• Limit the rise of global temperatures- through the reduction of greenhouse gas emissions. The agreement aims at minimizing the adverse effects of climate change.
  • Provide a more transparent and accountable framework that will help achieve even more ambitious targets.
  • To marshal support in developing countries, for the mitigation of climate change, and adaptation to its negative effects.

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Effects of global warming

Kyoto Protocol vs the Paris Agreement

Although both were set to help in combating climate change, there is a considerable difference between the Kyoto Protocol and the Paris Climate Agreement. Some of the key differences between the two documents include:

  • Signatories

The Kyoto Protocol was intended for developed countries only and involved legally binding targets for GHC emissions reduction. The whole burden was put on the developed countries, which made it lack ratification from various countries like the US.

Paris Agreement, on the other hand, was drafted with every nation on the planet in mind. It requires every nation (whether developed or developing), to take part in saving our environment. Each country ought to play its part. This made 195 countries to endorse the document right from the beginning.

  • Goals and Targets

The Kyoto Protocol had established targets for the signatory countries to adhere to, and they came with penalties for noncompliance.

In comparison, countries in the Paris Agreement have the liberty to set up their NDCs (Nationally determined contributions). Also, it’s a non-binding document where signatories don’t incur any penalties if they fail to hit their targets.

The Paris Agreement, however, requires monitoring and reporting, as well as a reassessment of a country’s emission reduction targets over time. This helps to attain the document’s broader, long-term goals.

  • Requirements

Kyoto Protocol set the targets to be achieved, although it didn’t specify a timeline for achieving them.

Paris Agreement, on the other hand, requires each nation to declare its next set of targets, after every five years.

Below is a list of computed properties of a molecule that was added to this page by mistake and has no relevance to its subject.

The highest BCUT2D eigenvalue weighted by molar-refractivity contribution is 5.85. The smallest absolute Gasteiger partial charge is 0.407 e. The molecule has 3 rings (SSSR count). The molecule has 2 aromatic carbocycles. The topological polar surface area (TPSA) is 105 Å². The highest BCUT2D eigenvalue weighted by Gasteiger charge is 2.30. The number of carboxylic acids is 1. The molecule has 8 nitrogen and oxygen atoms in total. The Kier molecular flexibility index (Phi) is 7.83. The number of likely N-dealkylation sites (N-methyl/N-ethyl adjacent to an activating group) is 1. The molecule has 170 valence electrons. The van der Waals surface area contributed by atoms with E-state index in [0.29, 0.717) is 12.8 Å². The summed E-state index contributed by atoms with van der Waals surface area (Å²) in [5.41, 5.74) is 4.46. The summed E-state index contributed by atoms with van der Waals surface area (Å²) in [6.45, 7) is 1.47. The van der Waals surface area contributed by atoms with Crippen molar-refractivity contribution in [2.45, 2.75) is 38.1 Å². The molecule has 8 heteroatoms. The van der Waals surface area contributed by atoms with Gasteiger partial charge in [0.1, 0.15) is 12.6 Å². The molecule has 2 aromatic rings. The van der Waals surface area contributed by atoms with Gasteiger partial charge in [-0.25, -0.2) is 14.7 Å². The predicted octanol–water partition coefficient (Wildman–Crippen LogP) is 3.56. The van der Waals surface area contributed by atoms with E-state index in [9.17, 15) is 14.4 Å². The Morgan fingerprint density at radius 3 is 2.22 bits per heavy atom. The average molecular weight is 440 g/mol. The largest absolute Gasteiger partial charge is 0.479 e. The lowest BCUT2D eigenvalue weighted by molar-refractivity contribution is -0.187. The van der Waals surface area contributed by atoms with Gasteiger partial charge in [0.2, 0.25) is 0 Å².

• Nature of the Document

Kyoto Protocol was legally binding to the participating nations and had fewer countries as signatories.

But, the Paris Agreement is a flexible, non-binding agreement that is globally adopted. Almost every nation is a part of the climate accord.

And, with every nation having the liberty to set their goals, the Paris Agreement ensures that even the developing countries can be included. It also makes it easier as the world is now handling the climate change issue through collective efforts from everyone.

The Paris Agreement allows everyone to contribute to finding opportunities to slash global warming contributors and promote green living. This can be done through individual efforts, as well as local and national efforts.

Less greenhouse gas emissions mean a safer and cleaner environment for us and our future generations. As we don’t have an alternative planet to run to, everyone must take the initiative to preserve what we have.

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Withdrawal of the US from the Paris Agreement

President Trump announced the exit of the US from the Paris Agreement during his first year in office. But, the US is still not yet out of this agreement. This is because a country can only start the withdrawal process if the agreement has been in force for at least three years.

In the case of the US, the three years ended on 4th November 2019. Also, the withdrawal notice takes another full year to become official. This means that the US will formally be out of the agreement in 2020, one day after the presidential election.

However, even with the US out of the Paris Agreement, the accord can still go on and succeed. While the withdrawal of the US and Canada from the Kyoto Protocol brought the treaty to an end, experts say that it might be different for the Paris Agreement. They attribute this to the differences present between the two treaties, as well as the increasing concern for the dangers posed by climate change.

As Chris Field put it, the Paris treaty was made to correct the flaws that were present in the Kyoto Protocol. Since the Paris accord is purely voluntary and presents fairness, the exit of the US may not make the accord to crumble.

Cost implications were the major reason why Trump wanted out of the Paris climate accord. The president argued that the US economy would incur around 3 trillion dollars by 2040. He also claimed that the accord would bring a loss of 2.7 million jobs by 2025.

These he claims would make the US less competitive against its rivals, China and India. But, experts say that all these statistics were exaggerated. They point out that the effects of global warming are far expensive than controlling carbon emissions.

Conclusion on Kyoto Protocol vs Paris Agreement

The Paris Agreement’s ultimate goal is to cap the rise of global temperature at 1.5°C in the 21st century. However, based on the commitments made by individual nations, studies show that these targets won’t be enough to accomplish the 1.5°C CAP. In fact, the cumulative targets will only achieve to cap the rise in global temperatures, somewhere between 2.7°C and 3.7°C.

But, with the collective effort and continued awareness, the goal can someday be achieved. And, even the 1.5°C shouldn’t be a static one. It should represent only the floor but not the ceiling. This way, we can do even better in the future.

I hope that as we continue to preserve our environment, this Kyoto Protocol vs Paris Agreement article offers you everything you needed to know about the two documents.